Pennsylvania is the only state that explicitly informs a corporation that by registering to do business in the state, the corporation will be subject to the state’s general jurisdiction. Pennsylvania does this in its long-arm statute. Given this explicit pronouncement by the state legislature, it would appear that a Pennsylvania court cannot construe the registration statute any other way. In 1991, the Third Circuit Court of Appeals, Bane v. Netlink Inc., expressed that registration-based jurisdiction does not violate the Pennsylvania state constitution. A 2016 decision by a district court in Pennsylvania, Bors v. Johnson & Johnson, addressed registration-based jurisdiction, holding the doctrine to be separate and distinct from the “at home” test. In Bors, the court exercised general jurisdiction over Johnson & Johnson, Inc., despite the fact that the corporation was neither incorporated in Pennsylvania nor had its principal place of business in the state. It had merely registered to do business in the state.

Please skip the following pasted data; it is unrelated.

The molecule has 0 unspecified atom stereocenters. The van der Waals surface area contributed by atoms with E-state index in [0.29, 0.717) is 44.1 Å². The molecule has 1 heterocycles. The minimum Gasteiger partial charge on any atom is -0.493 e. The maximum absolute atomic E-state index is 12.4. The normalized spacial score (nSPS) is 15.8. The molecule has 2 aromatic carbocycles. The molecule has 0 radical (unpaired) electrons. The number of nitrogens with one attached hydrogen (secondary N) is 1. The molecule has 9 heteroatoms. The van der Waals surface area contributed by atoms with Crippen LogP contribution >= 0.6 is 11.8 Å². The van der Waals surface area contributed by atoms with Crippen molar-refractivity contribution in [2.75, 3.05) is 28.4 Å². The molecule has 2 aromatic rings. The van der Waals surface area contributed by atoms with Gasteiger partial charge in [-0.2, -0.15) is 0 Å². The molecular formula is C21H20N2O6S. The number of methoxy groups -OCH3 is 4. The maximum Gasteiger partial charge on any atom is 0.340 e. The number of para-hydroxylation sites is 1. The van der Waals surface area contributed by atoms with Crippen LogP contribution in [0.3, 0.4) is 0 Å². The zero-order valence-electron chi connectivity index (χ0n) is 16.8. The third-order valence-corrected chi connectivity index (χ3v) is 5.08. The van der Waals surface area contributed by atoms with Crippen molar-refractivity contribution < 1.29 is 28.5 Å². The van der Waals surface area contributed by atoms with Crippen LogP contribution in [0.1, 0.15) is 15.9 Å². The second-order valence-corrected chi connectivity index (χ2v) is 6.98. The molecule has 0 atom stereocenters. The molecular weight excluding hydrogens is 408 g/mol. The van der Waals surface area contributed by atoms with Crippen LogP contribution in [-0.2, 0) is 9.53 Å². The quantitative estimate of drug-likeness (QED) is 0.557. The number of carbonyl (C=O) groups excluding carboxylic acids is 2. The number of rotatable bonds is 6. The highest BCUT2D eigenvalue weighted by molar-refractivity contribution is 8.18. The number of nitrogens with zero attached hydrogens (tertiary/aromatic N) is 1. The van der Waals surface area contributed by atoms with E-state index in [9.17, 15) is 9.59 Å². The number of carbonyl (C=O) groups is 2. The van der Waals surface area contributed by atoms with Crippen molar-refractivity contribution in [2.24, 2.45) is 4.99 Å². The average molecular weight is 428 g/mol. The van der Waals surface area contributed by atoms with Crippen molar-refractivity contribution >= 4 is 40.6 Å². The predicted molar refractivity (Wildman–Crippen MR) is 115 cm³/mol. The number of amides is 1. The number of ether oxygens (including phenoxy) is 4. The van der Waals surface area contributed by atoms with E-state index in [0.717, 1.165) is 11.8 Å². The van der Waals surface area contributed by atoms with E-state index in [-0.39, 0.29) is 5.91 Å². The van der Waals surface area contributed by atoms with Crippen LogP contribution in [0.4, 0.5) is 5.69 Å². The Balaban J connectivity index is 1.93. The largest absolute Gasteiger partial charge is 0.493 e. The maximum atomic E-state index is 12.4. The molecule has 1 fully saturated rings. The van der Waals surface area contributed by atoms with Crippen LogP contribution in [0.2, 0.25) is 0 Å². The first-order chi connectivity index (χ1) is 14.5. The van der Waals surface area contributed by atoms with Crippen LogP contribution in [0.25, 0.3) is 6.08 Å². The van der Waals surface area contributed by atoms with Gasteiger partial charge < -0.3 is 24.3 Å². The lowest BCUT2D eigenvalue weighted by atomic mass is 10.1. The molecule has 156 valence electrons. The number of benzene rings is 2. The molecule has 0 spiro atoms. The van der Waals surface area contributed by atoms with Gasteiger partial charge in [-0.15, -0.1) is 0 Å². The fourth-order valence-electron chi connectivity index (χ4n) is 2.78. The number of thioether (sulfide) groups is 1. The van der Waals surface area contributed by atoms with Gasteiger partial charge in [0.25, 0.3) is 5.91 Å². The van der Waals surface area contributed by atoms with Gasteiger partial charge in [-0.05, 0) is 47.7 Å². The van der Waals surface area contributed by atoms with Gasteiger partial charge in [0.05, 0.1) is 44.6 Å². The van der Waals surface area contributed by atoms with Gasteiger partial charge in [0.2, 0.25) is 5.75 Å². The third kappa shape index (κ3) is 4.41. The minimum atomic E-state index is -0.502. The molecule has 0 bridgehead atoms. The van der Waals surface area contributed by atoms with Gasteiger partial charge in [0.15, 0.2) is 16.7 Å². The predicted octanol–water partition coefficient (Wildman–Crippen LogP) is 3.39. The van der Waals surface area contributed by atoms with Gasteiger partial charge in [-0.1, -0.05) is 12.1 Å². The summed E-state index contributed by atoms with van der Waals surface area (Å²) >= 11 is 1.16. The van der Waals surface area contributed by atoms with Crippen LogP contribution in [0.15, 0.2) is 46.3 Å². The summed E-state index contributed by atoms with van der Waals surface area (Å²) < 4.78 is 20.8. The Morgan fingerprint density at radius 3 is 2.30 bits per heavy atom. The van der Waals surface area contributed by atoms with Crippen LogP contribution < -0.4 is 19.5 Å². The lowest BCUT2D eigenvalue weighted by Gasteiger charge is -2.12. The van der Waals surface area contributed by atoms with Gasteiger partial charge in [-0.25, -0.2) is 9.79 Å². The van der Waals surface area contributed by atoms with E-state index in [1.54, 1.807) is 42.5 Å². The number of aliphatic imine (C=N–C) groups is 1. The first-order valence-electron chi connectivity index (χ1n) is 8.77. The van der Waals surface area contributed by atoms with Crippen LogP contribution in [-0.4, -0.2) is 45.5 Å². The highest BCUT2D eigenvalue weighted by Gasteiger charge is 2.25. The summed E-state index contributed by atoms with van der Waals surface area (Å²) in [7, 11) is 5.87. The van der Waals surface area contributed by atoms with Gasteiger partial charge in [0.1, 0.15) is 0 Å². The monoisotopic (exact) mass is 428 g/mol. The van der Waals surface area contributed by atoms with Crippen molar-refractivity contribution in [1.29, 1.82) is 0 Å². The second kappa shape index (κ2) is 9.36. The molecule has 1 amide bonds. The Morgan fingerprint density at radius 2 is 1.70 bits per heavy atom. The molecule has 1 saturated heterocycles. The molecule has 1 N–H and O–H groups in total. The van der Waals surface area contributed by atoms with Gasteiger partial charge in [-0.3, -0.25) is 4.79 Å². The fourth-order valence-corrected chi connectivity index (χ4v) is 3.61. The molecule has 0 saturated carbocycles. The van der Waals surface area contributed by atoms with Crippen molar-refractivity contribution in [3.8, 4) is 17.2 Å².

The result in Bors is likely to continue in Pennsylvania, despite its seeming conflict with Daimler. To change the result, a higher federal or state court in Pennsylvania could reject registration-based jurisdiction as unconstitutional under the state constitution, or a higher federal court could reject the doctrine as unconstitutional under the United States Constitution. Both seem unlikely, however, given the precedent that registration-based jurisdiction is constitutional under both the Pennsylvania Constitution and the federal constitution.
Furthermore, no post-Daimler court eliminating registration-based jurisdiction has done so on constitutional grounds. Instead, those courts eliminated the doctrine by construing ambiguous registration statutes narrowly, with the considerations of Daimler in mind. It appears that that option is not available in Pennsylvania.
Another avenue for changing the Bors result could be that the state legislature repeals the statute. Again, this result is unlikely absent a significant corporate outcry about the application of registration-based jurisdiction. The fact that the statute was adopted in the first place, suggests the state has a real interest in preserving the doctrine. While courts across the country continue to eliminate registration-based jurisdiction in light of Daimler, Pennsylvania courts currently appear to have little choice but to exercise general jurisdiction over any corporation that has registered to do business in the state, thereby permitting plaintiffs one forum in which Daimler affords no protection.
Chase A. Howard is currently a 2L who is working this summer at Cozen O’Connor.